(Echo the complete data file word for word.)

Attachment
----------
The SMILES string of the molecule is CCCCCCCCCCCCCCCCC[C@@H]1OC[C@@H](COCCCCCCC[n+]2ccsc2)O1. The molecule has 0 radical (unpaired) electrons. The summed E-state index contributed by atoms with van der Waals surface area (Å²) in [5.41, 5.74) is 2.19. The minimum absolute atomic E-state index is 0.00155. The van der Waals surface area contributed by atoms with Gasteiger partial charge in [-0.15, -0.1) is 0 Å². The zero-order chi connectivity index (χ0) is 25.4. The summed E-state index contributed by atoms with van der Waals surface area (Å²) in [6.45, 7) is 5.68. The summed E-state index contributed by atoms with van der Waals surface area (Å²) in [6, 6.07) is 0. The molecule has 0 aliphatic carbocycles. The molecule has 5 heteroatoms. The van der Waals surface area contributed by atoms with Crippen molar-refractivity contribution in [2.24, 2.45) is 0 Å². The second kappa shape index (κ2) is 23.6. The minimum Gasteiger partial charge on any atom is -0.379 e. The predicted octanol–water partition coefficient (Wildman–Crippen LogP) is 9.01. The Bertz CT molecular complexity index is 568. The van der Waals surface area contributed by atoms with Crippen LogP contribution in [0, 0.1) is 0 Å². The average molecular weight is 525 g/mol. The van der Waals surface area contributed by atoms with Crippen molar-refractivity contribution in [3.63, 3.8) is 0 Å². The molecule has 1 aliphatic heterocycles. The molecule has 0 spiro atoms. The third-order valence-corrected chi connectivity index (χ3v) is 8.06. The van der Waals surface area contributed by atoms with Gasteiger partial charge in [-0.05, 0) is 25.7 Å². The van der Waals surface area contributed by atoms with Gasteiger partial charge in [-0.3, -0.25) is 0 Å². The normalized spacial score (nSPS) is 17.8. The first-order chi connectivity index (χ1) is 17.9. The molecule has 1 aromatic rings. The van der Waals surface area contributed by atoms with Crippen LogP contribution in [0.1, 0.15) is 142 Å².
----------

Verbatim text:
The SMILES string of the molecule is CCCCCCCCCCCCCCCCC[C@@H]1OC[C@@H](COCCCCCCC[n+]2ccsc2)O1. The molecule has 0 radical (unpaired) electrons. The summed E-state index contributed by atoms with van der Waals surface area (Å²) in [5.41, 5.74) is 2.19. The minimum absolute atomic E-state index is 0.00155. The van der Waals surface area contributed by atoms with Gasteiger partial charge in [-0.15, -0.1) is 0 Å². The zero-order chi connectivity index (χ0) is 25.4. The summed E-state index contributed by atoms with van der Waals surface area (Å²) in [6.45, 7) is 5.68. The summed E-state index contributed by atoms with van der Waals surface area (Å²) in [6, 6.07) is 0. The molecule has 0 aliphatic carbocycles. The molecule has 5 heteroatoms. The van der Waals surface area contributed by atoms with Crippen molar-refractivity contribution in [2.24, 2.45) is 0 Å². The second kappa shape index (κ2) is 23.6. The minimum Gasteiger partial charge on any atom is -0.379 e. The predicted octanol–water partition coefficient (Wildman–Crippen LogP) is 9.01. The Bertz CT molecular complexity index is 568. The van der Waals surface area contributed by atoms with Crippen LogP contribution in [0, 0.1) is 0 Å². The average molecular weight is 525 g/mol. The van der Waals surface area contributed by atoms with Crippen molar-refractivity contribution in [3.63, 3.8) is 0 Å². The molecule has 1 aliphatic heterocycles. The molecule has 0 spiro atoms. The third-order valence-corrected chi connectivity index (χ3v) is 8.06. The van der Waals surface area contributed by atoms with Gasteiger partial charge in [-0.05, 0) is 25.7 Å². The van der Waals surface area contributed by atoms with Gasteiger partial charge in [-0.3, -0.25) is 0 Å². The normalized spacial score (nSPS) is 17.8. The first-order chi connectivity index (χ1) is 17.9. The molecule has 1 aromatic rings. The van der Waals surface area contributed by atoms with Crippen LogP contribution in [0.1, 0.15) is 142 Å².